Gaspard-Félix Tournachon was among Paris’s foremost polymaths. In addition to perfecting the art of aerial photography, he was also an accomplished cartoonist and entrepreneur. Tobias Grey reviews ‘The Great Nadar’ by Adam Begley.

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    The Scourge of Rome

    Hannibal devoted his life to the defeat of the Roman Empire. What drove him? James Romm reviews “Hannibal” by Patrick N. Hunt.

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    The Best New Fiction

    Sam Sacks on “Bed-Stuy Is Burning” by Brian Platzer and “Moving Kings” by Joshua Cohen.

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    The Best New Children’s Books

    Meghan Cox Gurdon on Karen English’s “It All Comes Down to This” and Pamela Dalton’s “Under the Silver Moon.”

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    Before the Fab Four

    After a postwar musical lull, British artists began playing skiffle—a jazz-influenced genre of music that would give way to rock ’n’ roll. Tony Fletcher reviews “Roots, Radicals and Rockers” by Billy Bragg.

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    Cures for Hunger

    From pastrami and corned beef to artisanal charcuterie, a celebration of American meats. Max Watman reviews “Salted and Cured” by Jeffrey P. Roberts.

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    Lost in Old New York

    Francis Spufford’s “Golden Hill” is a delightful colonial picaresque.

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    Game Theories

    Any coach or philosopher will tell you that the rules of sport mirror those of life (and vice versa). Michael Shermer reviews “Knowing the Score” by David Papineau.

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    Five Best: Scott Spencer

    The author of the novel “River Under the Road” on novels about work.

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    When Women Took the Wheel

    A reflection on the place of women in Hollywood through the lens of a breakthrough feminist film.

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    The World’s Hottest Gadget

    Apple’s iPhone—a 21st-century American icon—could not exist without the labors of Bolivian miners and Chinese factory workers.

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    Jefferson in the Flesh

    Judging the “architect of American liberty,” not by today’s standards but by those of his time. William Anthony Hay reviews “Jefferson” by John B. Boles.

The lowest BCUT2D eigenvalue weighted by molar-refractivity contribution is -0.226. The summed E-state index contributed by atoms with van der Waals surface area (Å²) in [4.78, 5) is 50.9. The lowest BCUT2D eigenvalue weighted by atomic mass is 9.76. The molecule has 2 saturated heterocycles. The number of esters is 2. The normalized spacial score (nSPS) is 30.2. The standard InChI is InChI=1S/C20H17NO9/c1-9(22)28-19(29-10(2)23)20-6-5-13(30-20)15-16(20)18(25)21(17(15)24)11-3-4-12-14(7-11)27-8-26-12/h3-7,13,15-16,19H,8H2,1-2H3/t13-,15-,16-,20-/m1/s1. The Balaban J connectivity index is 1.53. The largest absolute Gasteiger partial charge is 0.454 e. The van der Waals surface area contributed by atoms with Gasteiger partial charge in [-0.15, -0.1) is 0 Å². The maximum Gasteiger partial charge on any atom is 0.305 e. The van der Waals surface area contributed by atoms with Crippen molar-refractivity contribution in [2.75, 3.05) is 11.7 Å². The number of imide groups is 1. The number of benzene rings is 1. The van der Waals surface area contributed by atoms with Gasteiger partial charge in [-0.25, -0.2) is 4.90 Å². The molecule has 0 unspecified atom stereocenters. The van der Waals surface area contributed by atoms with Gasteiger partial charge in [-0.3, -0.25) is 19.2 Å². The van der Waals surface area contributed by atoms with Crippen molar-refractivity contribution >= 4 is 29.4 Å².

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    Baseball’s Iron Men

    Lou Gehrig and Cal Ripken Jr. used hustle and intelligence to compete with more physically gifted men. Jonathan Eig reviews “The Streak” by John Eisenberg.

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    Five Best: Ray Moseley

    The author of “Reporting War: How Foreign Correspondents Risked Capture, Torture and Death to Cover World War II” on World War II correspondents.

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    Mundane Wonders

    From toasters to touch screens, the tech you take for granted explained at last. Steven Poole reviews “The Physics of Everyday Things” by James Kakalios.

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    Yesterday in Tahrir Square

    A powerful, panoramic novel of Cairo evokes the brave, young hope of the Arab Spring uprising. Toby Lichtig reviews “The City Always Wins” by Omar Robert Hamilton.

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    The Best New Mysteries

    A recently widowed cop battles drugs, burglary and murder in rural Pennsylvania. Tom Nolan reviews “Fateful Mornings” by Tom Bouman.

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    The Best New Fiction

    Sam Sacks on novels by Donal Ryan, Rosecrans Baldwin and Yuri Herrera.

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    The Best Children’s Books

    Meghan Cox Gurdon reviews “The Song From Somewhere Else” by A.F. Harrold, “Overboard!” by Terry Lynn Johnson, “Tasso” by William Papas and “The Paper-Flower Tree” by Jacqueline Ayer.

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    Loving Mr. Rochester

    Why did Charlotte Brontë go to such great lengths to conceal her authorship of a romantic masterpiece? Elizabeth Lowry reviews “The Secret History of Jane Eyre” by John Pfordresher.

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    Behind the Brooklyn Bridge

    The father who designed the bridge, the son who built it—and the wire rope that made it all possible. Allen C. Guelzo reviews “Chief Engineer” by Erica Wagner.